Woulda, Coulda, Shoulda
In hindsight, these veteran adoptive moms would have done some things differently during the wait—but not others.by Lisa Milbrand
Tom Petty was right—the waiting is the hardest part. After my husband, Mike, and I decided to adopt our daughter, Katie, from China, there was a flurry of activity: completing paperwork, preparing for the homestudy, paying fees. Then, all of a sudden, there was nothing left to do except sit and wait...and wait...and wait.
Now that Katie is home and snug in her crib, I wonder what I could have done differently. Maybe I would have planned a few more romantic evenings with Mike, now that couple time has become so precious. Maybe I would have spent less time trolling adoption listservs for rumors, worrying and getting depressed about every delay. (In retrospect, we were matched with our perfect baby at the perfect time.) And if I could do it over again, I know I would have listened more closely to the experiences related by seasoned adoptive parents who went before me.
For those of you who are waiting, here are some personal thoughts from the veterans.
If I could do it over again, I would...
I had to wait 18 months to bring my two children home from Guatemala. If I had known it would take that long, I would have set some ground rules for my family. My mother called every day to ask if we’d heard anything. It got pretty difficult, as I was trying hard not to think about the adoption every second!
We adopted domestically, and thought the wait would be interminable. As it turned out, it was only four months! We had 10 days to prepare before our beautiful son was born. In hindsight, I wish we had gone shopping before getting the call—we spent too much precious time in baby stores during the days following our son’s birth!
During the wait, I wish I had gone out to dinner with my husband more, spent more time with my best friend, worried less about not getting a referral, gone on a few vacations, exercised, and focused on living for the day, not for the future.
I would have obsessed less and stayed off e-mail listservs (everyone had a different opinion and there was too much misinformation).
I wish I had spent more time getting to know other adoptive parents in my community. Even though our pediatrician has a number of internationally adopted kids in her practice, some of my questions went beyond her expertise.
I wish I had decorated and baby-proofed the house before our daughter’s arrival. I held off on these things because I kept expecting something to go wrong. All I could think about was how sad it would be to live with an empty baby room or, worse, to un-decorate if things didn’t work out. Now I wish I’d had more faith, so I could have avoided playing catch-up during my first few months as a mom.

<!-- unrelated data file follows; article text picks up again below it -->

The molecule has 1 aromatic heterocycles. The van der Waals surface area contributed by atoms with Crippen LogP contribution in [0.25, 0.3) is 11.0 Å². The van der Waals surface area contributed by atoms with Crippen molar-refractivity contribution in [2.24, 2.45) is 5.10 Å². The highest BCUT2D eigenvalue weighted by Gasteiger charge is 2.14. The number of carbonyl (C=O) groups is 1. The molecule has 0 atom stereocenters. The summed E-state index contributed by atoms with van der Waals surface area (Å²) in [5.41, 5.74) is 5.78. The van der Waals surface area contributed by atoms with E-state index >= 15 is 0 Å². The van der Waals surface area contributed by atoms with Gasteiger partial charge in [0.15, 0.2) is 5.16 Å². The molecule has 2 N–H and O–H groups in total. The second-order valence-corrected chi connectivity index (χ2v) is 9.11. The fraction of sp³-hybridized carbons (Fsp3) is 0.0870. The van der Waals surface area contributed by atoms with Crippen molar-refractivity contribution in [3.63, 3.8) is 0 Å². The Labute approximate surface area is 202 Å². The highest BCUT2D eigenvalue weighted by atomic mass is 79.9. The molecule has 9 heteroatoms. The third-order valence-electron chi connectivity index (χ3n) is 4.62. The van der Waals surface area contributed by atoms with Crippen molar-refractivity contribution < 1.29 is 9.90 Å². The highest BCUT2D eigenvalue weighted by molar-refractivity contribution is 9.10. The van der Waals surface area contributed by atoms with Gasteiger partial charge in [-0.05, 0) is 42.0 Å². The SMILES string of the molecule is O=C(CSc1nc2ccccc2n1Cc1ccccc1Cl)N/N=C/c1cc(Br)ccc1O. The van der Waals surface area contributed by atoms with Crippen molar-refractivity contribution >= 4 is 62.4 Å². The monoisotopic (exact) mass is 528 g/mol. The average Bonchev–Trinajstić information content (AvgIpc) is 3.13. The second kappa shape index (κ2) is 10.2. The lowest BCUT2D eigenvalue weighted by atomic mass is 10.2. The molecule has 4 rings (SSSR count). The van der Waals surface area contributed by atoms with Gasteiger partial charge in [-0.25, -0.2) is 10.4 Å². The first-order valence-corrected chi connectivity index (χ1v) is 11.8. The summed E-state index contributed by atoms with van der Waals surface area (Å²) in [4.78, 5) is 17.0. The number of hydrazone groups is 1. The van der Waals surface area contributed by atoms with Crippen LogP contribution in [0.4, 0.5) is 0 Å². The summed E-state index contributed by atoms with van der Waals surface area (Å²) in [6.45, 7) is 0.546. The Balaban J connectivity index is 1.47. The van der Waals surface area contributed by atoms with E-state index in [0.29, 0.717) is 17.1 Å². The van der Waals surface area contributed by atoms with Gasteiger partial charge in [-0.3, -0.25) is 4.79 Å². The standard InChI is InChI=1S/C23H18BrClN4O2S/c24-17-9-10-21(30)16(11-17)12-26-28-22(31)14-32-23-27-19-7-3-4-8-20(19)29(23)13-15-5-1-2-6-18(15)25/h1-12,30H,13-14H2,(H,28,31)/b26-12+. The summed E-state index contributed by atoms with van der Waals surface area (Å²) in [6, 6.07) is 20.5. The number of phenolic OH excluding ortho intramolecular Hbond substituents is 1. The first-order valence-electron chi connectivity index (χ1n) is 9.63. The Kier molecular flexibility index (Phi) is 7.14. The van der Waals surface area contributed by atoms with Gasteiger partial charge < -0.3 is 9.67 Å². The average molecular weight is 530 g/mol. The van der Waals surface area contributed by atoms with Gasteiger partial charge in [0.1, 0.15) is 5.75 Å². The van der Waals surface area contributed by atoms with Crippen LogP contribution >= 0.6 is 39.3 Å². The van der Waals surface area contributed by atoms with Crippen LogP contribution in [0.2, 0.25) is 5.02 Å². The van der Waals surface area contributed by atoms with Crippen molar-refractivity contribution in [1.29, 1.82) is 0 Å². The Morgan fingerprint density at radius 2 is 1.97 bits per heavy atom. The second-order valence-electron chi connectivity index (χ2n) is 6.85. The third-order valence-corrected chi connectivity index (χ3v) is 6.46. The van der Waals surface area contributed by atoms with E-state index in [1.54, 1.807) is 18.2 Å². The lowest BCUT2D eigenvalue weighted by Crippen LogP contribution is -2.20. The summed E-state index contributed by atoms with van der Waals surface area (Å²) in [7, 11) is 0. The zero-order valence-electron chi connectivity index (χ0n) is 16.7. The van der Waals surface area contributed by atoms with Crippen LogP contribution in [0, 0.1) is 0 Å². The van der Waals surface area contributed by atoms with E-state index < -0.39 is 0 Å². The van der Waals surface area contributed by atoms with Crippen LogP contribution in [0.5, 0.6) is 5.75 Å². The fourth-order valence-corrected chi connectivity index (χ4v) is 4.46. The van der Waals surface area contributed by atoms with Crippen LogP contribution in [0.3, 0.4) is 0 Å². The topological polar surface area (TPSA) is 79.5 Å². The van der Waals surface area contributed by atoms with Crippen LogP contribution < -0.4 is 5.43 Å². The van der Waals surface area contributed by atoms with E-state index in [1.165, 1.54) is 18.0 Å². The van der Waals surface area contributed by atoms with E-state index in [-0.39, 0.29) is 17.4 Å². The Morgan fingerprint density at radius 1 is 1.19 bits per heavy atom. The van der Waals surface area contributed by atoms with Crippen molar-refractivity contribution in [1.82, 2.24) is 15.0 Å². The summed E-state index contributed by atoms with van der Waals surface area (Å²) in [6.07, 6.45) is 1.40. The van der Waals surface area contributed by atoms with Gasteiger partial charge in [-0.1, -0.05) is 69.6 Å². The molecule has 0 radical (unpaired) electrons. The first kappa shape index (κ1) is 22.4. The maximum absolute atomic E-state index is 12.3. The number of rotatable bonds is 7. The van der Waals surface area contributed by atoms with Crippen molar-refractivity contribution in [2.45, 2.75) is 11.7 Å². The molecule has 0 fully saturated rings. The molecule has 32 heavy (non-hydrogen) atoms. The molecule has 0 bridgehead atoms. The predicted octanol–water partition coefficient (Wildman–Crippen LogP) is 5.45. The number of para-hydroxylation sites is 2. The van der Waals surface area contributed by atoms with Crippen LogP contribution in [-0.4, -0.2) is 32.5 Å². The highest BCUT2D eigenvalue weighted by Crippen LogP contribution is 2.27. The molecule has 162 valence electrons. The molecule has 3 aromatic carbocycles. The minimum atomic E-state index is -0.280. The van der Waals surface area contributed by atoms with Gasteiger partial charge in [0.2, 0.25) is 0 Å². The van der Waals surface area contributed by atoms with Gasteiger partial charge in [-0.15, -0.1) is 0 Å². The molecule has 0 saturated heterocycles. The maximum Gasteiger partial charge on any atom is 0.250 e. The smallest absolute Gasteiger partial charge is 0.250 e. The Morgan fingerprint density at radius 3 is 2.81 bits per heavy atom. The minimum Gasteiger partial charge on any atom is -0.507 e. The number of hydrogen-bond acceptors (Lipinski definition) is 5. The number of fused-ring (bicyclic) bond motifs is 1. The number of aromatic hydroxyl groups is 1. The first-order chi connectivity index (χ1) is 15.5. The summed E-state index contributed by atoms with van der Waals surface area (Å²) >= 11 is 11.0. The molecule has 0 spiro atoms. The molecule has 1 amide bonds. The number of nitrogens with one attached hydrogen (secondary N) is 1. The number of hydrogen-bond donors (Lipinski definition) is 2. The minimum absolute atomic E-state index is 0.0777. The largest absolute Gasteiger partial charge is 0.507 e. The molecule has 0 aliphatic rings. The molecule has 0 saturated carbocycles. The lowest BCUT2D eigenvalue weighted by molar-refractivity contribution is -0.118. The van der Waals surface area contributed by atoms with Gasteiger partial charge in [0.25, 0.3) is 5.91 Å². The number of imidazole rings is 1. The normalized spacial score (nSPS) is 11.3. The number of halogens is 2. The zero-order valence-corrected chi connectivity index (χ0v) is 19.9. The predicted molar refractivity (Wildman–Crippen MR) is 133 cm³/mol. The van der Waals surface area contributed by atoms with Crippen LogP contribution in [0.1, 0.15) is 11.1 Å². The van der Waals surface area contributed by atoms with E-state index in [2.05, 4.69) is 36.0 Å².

I would have gotten more involved in the local adoptive and Asian communities and started taking a Mandarin Chinese class. My husband and I are working on these things now, but it would have been nice to have had a jump-start before our little one got home.
In the weeks leading up to my travel date, I would have prepared and frozen a few more meals for after we returned home. I seriously underestimated the amount of time it takes to care for our new daughter.
I wish I had taken baby-care classes. I didn’t know about swaddling until a friend mentioned that babies love it.
I would definitely have spent more time with my husband, going to the movies or enjoying quiet dinners out. We had to give up activities like these for a while once our baby came home.
I would have held off on shopping. Even at nine months old, fresh from a Chinese social welfare institute, my daughter had a clear sense of her own taste. She refused to put on or play with anything she didn’t like. Sadly, many of the items I had bought were non-returnable by the time she arrived.
I’m glad I...
During my long battle with infertility, I gained a lot of weight. After deciding to adopt, I joined a weight-loss program. It was the absolute best thing I did. While waiting for eight months, I lost 30 pounds. It kept my mind busy and my body healthy during a difficult, yet exciting, time.
If you know that your child has special needs, as we did, I’d urge you to read up on potential challenges. Then, speak with specialists and line up recommended screening appointments in advance.
It helped to attend agency playgroups. Sometimes, people who have “been there, done that” just have better answers. It also helps to see other adoptive families and their children, especially if you’re adding a child of another culture or race to your family.
You never know when you’ll get that call to bring your child home, so enjoy life to the fullest during the waiting period. We followed three rules:
1. ALWAYS expect the unexpected.
2. Be flexible.
3. You are NEVER in control, so don’t sweat the small stuff.
Even if you do sweat the small stuff and worry every day until you’re matched with your child, there’s one thing I know for certain—as soon as you hold your new child in your arms, that will all be forgotten.
Lisa Milbrand is the editor of Modern Bride’s 17 regional magazines. She lives with her family in Bloomfield, New Jersey.
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